The plane truth: on Rafale deal row
Mains Paper: 2 | International Relation
Prelims level: Rafale deal
Mains level: Not so important
- The Rafale deal has been the subject of heated claims and counter-claims on two broad issues that the contract to purchase 36 French multi-role fighter aircraft was grossly overvalued and that it was tainted by crony capitalism.
- Ammunition for the second charge came from an unexpected quarter with former French President François Hollande stating in an interview that it was India that suggested the Anil Ambani-owned Reliance Defence Ltd. as the offset partner for the deal.
The political power tussle on this issue
- The Centre has insisted that the choice of offset partners is entirely that of the manufacturer, or of Dassault Aviation.
- Mr. Hollande’s remarks were widely perceived as bolstering the Congress allegation that the Rafale deal was structured to favour one industrialist.
- In the storm that ensued, the clarificatory statements issued — by the Centre, the French Foreign Ministry and Dassault — did little to clearly address what Mr. Hollande had said.
- The Defence Ministry’s statement merely reiterated that governments have no role in offset contracts, which are purely commercial.
- The French government said pretty much the same thing, and Dassault’s statement reaffirmed that it had chosen to tie up with Reliance Defence.
- But all this merely begs the question: did the Centre suggest a partnership with Reliance Defence as Mr. Hollande said?
- It remains to be seen whether Mr. Hollande will now choose to complete his half-finished remarks to the French investigative website.
- No questions have been raised about the capabilities of the Rafale jet, and the corruption allegations have persisted in the absence.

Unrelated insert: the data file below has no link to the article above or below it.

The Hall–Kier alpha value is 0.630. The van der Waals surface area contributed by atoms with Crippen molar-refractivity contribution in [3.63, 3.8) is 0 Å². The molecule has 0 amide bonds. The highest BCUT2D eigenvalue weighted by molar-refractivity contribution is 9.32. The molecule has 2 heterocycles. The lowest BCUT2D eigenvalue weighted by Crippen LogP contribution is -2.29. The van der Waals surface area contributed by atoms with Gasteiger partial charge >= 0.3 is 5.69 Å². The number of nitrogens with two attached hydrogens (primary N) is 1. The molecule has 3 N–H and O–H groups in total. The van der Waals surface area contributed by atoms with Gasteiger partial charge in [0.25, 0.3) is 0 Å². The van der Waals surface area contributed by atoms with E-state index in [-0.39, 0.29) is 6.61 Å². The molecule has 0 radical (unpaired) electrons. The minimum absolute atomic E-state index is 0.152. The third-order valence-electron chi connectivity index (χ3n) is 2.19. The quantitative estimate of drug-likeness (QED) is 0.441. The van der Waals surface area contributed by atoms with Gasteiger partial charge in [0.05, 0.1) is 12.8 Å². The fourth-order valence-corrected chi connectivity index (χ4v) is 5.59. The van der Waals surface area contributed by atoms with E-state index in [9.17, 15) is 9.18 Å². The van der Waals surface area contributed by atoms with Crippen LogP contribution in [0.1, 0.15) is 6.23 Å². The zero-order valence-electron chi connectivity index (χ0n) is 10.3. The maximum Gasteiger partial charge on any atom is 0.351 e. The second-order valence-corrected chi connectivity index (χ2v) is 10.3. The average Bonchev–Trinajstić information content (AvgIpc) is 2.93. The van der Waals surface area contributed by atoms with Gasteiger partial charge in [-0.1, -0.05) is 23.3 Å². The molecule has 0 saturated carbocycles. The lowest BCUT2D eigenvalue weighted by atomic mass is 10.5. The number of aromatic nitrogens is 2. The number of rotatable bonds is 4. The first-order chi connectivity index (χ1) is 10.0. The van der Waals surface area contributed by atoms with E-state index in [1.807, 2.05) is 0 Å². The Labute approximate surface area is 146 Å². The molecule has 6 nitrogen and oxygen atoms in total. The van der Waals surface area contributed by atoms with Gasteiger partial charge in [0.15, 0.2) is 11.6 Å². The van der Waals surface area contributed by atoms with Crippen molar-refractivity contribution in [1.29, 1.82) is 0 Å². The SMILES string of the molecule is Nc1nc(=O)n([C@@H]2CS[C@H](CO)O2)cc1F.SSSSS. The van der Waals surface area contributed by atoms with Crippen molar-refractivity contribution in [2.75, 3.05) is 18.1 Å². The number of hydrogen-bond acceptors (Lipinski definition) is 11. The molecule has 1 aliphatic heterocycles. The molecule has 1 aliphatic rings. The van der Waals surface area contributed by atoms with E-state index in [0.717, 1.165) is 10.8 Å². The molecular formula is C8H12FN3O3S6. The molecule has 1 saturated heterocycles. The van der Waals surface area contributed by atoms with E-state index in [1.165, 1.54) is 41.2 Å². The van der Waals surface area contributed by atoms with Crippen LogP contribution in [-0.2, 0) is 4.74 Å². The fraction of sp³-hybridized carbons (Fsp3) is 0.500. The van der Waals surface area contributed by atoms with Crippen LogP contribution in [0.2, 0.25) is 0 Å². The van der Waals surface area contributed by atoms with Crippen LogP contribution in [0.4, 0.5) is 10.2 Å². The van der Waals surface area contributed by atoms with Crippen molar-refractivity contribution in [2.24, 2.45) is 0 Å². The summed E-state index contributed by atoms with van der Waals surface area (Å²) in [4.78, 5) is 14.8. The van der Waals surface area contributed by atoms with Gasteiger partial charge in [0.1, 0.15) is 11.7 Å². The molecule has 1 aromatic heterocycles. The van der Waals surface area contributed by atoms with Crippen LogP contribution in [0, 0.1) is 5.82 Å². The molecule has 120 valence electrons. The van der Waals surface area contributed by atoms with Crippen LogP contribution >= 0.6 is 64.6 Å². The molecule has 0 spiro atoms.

- But a fair part of the reason for the concerns about the deal relate to process.
- It is true that the deal was signed only in September 2016, after clearance from the Cabinet Committee on Security, but Mr. Modi’s 2015 declaration of a new deal clearly caught even many of his senior officials unawares.
- The purchase of 126 Rafale aircraft, initiated by the UPA government, andwere still on.
- The greater transparency is the only way to clear the air. Private briefings to Opposition leaders and the disclosure of all information that doesn’t jeopardise national security or impact the aircrafts’ operational capability are good starting points.
- The decision to reject the formation of a Joint Parliamentary Committee to examine the deal should be reconsidered.
- If the political war over Rafale continues, it is defence modernisation that will become the real victim.
UPSC Prelims Questions:
Q.1) Consider the following statements regarding the Rafale fighter jets:
1. The Rafale is a twin-engine fighter, multi-role fighter aircraft manufactured by French aviation company Dassault.
2. These aircrafts is capable of carrying out all combat missions such as interception, air defence, in-depth strikes, ground support, reconnaissance, anti-ship strikes and nuclear deterrence.
3. India, France ink deal for 36 Rafale fighter jets.
Which of the statements given above is/are correct?
(a) 1 only
(b) 2 only
(c) Both 1 and 2
(d) All the above
UPSC Mains Questions:
Q.1) What are the key facts behind Rafale deal between India and France?